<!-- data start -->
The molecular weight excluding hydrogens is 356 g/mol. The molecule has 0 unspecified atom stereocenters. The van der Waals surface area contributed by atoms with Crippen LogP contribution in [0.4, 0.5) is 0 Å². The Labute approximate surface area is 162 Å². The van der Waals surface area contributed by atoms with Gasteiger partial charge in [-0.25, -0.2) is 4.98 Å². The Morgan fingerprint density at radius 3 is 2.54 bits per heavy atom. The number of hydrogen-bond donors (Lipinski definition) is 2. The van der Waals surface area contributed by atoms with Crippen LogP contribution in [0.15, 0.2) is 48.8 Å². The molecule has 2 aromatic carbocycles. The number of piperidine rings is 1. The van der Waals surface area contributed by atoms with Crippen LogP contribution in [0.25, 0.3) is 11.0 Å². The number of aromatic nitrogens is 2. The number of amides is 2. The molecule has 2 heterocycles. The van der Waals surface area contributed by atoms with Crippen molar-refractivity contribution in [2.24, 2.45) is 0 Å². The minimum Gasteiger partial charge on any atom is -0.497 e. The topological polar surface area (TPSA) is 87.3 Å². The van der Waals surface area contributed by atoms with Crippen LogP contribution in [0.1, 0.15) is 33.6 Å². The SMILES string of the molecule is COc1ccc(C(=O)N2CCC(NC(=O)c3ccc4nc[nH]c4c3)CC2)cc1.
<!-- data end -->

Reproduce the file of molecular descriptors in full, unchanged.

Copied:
The molecular weight excluding hydrogens is 356 g/mol. The molecule has 0 unspecified atom stereocenters. The van der Waals surface area contributed by atoms with Crippen LogP contribution in [0.4, 0.5) is 0 Å². The Labute approximate surface area is 162 Å². The van der Waals surface area contributed by atoms with Gasteiger partial charge in [-0.25, -0.2) is 4.98 Å². The Morgan fingerprint density at radius 3 is 2.54 bits per heavy atom. The number of hydrogen-bond donors (Lipinski definition) is 2. The van der Waals surface area contributed by atoms with Crippen LogP contribution in [0.15, 0.2) is 48.8 Å². The molecule has 2 aromatic carbocycles. The number of piperidine rings is 1. The van der Waals surface area contributed by atoms with Crippen LogP contribution in [0.25, 0.3) is 11.0 Å². The number of aromatic nitrogens is 2. The number of amides is 2. The molecule has 2 heterocycles. The van der Waals surface area contributed by atoms with Crippen molar-refractivity contribution in [2.24, 2.45) is 0 Å². The minimum Gasteiger partial charge on any atom is -0.497 e. The topological polar surface area (TPSA) is 87.3 Å². The van der Waals surface area contributed by atoms with Crippen LogP contribution in [0.1, 0.15) is 33.6 Å². The SMILES string of the molecule is COc1ccc(C(=O)N2CCC(NC(=O)c3ccc4nc[nH]c4c3)CC2)cc1.